Marlin Longnecker is an American original, from the "SHARKS" license tag on the front of his pickup to the angry red scar across the back of his hand.

The scar is from the day this summer when he had an eight-foot shark on one line and a novice angler on another. Lines crossed and, as Longnecker separated them, the shark lunged, driving the barb of a six-inch hook through his fist and back out a knuckle.

The worst of it, Longnecker says now, is that he was 40 miles out to sea where the sharks are thick, right where he wanted to be, but he had to go back to port for lack of bolt-cutters to remove the hook.

That's hard-core.

Like his name, which is Pennsylvania Dutch, Longnecker is one of a kind.

He became a sharker on doctor's advice. "I owned a drive-in restaurant," he said. "I dealt with kids for 17 years. It was okay in the winter, but my stomach bothered me in the summer.

"The doctor said, 'You go hunting in the winter. You should go hunting in the summer.' "

The drive-in is long-since sold and the doctor long gone. "He didn't hunt, and now he's dead," said Longnecker.

But the patient thrives. At 55, the barrel-chested, weathered, flinty-eyed, shark-addicted Longnecker is a fixture on the Lewes waterfront.

"He doesn't carry any parties, as far as I know," said the booking lady at Fisherman's Wharf, where sport fishing trips are arranged. "He just goes whenever he can find somebody to go with him."

In fact, Longnecker does have a Coast Guard license and will carry parties, but he charges only $200 a day, about one-third the usual rate for sharking trips.

And he only takes people he likes, who will do exactly as he says. Some friends ride free. And often when he can't find friend or customer, he indeed goes out alone to battle brown sharks, sand tigers or makos.

"This is why I only charge $200," said Longnecker on Saturday as a shark stripped line from a reel and Longnecker waited for the right moment to harden the drag, set the hook and start the fight. "I get the fun (of setting the hook). The angler gets the work (of reeling the fish in)."

He had anchored his rough-hewn 40-footer, Gravel Gertie, about three miles off Rehoboth Beach. Already he had lost three sharks.

The first struck the line but missed the bait, leaving frayed monofilament.

The second broke off far behind the boat. The third snapped 80-pound test line five feet from the transom, his great brown bulk in plain sight of the horrified angler, John Barroni of Odessa, Del., who had fought him 10 minutes.

Now this shark dropped the bait. "We're running out of time," Longnecker said nervously. "Reel in and check the baits."

Tommie Gillespie had his bait almost to the boat when his rod bent and 80-pound test line tore off the reel.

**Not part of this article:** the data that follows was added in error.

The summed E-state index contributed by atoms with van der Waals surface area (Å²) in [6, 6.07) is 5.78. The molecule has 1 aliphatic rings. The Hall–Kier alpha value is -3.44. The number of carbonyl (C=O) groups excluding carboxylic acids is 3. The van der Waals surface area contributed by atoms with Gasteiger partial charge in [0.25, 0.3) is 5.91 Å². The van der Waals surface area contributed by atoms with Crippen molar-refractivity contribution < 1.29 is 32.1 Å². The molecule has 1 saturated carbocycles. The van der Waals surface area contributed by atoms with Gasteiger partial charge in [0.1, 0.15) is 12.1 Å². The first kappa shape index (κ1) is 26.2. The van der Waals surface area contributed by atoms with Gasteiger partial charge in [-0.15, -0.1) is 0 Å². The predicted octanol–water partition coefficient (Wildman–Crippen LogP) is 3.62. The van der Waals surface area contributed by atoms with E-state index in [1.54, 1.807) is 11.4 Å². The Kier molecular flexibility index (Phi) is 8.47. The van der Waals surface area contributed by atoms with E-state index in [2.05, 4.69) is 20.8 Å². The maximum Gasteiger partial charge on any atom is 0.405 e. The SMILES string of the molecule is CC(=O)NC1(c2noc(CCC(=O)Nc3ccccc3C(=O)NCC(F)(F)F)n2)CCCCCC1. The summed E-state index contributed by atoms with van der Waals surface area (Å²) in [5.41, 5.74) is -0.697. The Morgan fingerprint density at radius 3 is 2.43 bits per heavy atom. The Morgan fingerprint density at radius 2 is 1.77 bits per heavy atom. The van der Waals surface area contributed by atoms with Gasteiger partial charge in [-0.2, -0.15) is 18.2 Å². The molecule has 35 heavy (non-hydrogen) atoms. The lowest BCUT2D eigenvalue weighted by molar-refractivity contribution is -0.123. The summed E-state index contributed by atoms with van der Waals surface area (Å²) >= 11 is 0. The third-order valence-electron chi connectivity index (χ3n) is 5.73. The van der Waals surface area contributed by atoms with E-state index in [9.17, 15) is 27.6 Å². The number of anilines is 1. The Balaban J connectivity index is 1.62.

"I think I might have one."

There are moments in the fighting of a shark that stick in the mind, but the one that sets it apart from any other fishing is the moment when the mate, in this case retired state policeman George Lightcap, puts the shell in the shotgun to administer the coup de grace.

He handed the gun to one of the anglers. Longnecker gestured to open ocean. "I don't care where you point that thing as long you point it out there."

The shark already had shown close behind the boat and Gillespie, a big man, was shaking. "My feet are shaking," he said.

Longnecker called for the gun.

"Blam!"

They hoisted the shark up on the gin pole, two men hauling on the block and tackle. It measured just over eight feet and weighed 194 pounds. Its eyes were tiny and yellow, its belly distended, its teeth were in three rows, all curved inward like a trap, sharp as carefully honed knives.

(Bathers at Rehoboth and nearby swimming beaches need not worry, as shark attacks on humans are unknown there. "The surf stirs up so much sand that they don't come inshore," according to Rehoboth Beach Patrol Sgt. Jate Walsh. "The sand would get in their gills. They just don't come in. It's never been a problem.")

Longnecker butchered the big fish on the deck. "You have to bleed them and gut them within four hours or the meat is ruined," he said.

It took him a half-hour to clean the shark, down on his hands and knees in the blood and guts.

A 55-year-old man with money enough to do as he pleases, Longnecker was playing the game dirty and close to the ground, the way he likes it. He looked delighted.

An American original.

Would-be adventurers can write to Longnecker at P.O. Box 330, Lewes, Del. 19958 and he might consent to booking a trip. Then again, he might not.

Those wishing just to try shark meat can get a taste Saturday evenings at the First Port of Call Motel in Lewes, where owner Emerson Riley runs a weekly barbecue of sharks provided free by Longnecker. Or you can buy a chunk of Longnecker shark at the Fisherman's Wharf Seafood Market, where he sends all the extra.